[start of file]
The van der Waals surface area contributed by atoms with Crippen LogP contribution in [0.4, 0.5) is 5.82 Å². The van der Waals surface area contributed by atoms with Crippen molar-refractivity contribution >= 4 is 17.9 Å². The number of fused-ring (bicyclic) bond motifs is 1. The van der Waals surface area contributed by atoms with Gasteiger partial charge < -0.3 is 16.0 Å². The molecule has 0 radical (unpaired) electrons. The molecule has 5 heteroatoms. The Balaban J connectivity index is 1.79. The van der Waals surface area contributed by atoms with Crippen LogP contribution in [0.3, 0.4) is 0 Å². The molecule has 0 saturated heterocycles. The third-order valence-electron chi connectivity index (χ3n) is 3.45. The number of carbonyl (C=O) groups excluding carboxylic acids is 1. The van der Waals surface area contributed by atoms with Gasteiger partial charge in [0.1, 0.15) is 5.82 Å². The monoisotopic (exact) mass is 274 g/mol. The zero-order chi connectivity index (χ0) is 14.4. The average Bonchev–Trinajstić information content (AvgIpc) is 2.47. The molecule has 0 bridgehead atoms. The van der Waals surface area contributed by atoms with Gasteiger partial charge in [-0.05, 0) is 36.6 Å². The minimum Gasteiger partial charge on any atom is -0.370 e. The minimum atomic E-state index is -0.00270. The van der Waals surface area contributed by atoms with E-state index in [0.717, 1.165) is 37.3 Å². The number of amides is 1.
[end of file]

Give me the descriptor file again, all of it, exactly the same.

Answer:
The van der Waals surface area contributed by atoms with Crippen LogP contribution in [0.4, 0.5) is 5.82 Å². The van der Waals surface area contributed by atoms with Crippen molar-refractivity contribution >= 4 is 17.9 Å². The number of fused-ring (bicyclic) bond motifs is 1. The van der Waals surface area contributed by atoms with Gasteiger partial charge < -0.3 is 16.0 Å². The molecule has 0 radical (unpaired) electrons. The molecule has 5 heteroatoms. The Balaban J connectivity index is 1.79. The van der Waals surface area contributed by atoms with Crippen LogP contribution in [0.3, 0.4) is 0 Å². The molecule has 0 saturated heterocycles. The third-order valence-electron chi connectivity index (χ3n) is 3.45. The number of carbonyl (C=O) groups excluding carboxylic acids is 1. The van der Waals surface area contributed by atoms with Gasteiger partial charge in [0.1, 0.15) is 5.82 Å². The monoisotopic (exact) mass is 274 g/mol. The zero-order chi connectivity index (χ0) is 14.4. The average Bonchev–Trinajstić information content (AvgIpc) is 2.47. The molecule has 0 bridgehead atoms. The van der Waals surface area contributed by atoms with Gasteiger partial charge in [-0.05, 0) is 36.6 Å². The minimum Gasteiger partial charge on any atom is -0.370 e. The minimum atomic E-state index is -0.00270. The van der Waals surface area contributed by atoms with E-state index in [0.717, 1.165) is 37.3 Å². The number of amides is 1.